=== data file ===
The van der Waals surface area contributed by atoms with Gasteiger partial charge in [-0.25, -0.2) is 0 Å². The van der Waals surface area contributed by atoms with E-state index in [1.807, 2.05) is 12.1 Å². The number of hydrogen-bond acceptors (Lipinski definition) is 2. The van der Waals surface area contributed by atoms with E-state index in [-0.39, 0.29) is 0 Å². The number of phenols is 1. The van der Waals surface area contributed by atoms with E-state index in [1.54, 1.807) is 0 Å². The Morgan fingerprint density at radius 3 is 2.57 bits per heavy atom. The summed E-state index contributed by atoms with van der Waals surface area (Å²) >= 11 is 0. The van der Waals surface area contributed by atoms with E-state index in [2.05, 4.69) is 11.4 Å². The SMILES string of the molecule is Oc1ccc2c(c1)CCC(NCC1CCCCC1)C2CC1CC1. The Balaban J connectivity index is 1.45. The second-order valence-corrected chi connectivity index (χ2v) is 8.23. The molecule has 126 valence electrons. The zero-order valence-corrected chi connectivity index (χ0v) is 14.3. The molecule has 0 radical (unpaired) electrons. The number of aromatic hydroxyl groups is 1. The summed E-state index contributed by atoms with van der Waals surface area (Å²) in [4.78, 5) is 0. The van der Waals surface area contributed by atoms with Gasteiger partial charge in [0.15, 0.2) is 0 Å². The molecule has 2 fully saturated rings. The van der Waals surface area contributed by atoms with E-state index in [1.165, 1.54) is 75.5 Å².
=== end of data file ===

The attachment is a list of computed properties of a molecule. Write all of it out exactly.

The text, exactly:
The van der Waals surface area contributed by atoms with Gasteiger partial charge in [-0.25, -0.2) is 0 Å². The van der Waals surface area contributed by atoms with E-state index in [1.807, 2.05) is 12.1 Å². The number of hydrogen-bond acceptors (Lipinski definition) is 2. The van der Waals surface area contributed by atoms with E-state index in [-0.39, 0.29) is 0 Å². The number of phenols is 1. The van der Waals surface area contributed by atoms with E-state index in [1.54, 1.807) is 0 Å². The Morgan fingerprint density at radius 3 is 2.57 bits per heavy atom. The summed E-state index contributed by atoms with van der Waals surface area (Å²) >= 11 is 0. The van der Waals surface area contributed by atoms with E-state index in [2.05, 4.69) is 11.4 Å². The SMILES string of the molecule is Oc1ccc2c(c1)CCC(NCC1CCCCC1)C2CC1CC1. The Balaban J connectivity index is 1.45. The second-order valence-corrected chi connectivity index (χ2v) is 8.23. The molecule has 126 valence electrons. The zero-order valence-corrected chi connectivity index (χ0v) is 14.3. The molecule has 0 radical (unpaired) electrons. The number of aromatic hydroxyl groups is 1. The summed E-state index contributed by atoms with van der Waals surface area (Å²) in [4.78, 5) is 0. The van der Waals surface area contributed by atoms with Gasteiger partial charge in [0.15, 0.2) is 0 Å². The molecule has 2 fully saturated rings. The van der Waals surface area contributed by atoms with E-state index in [1.165, 1.54) is 75.5 Å².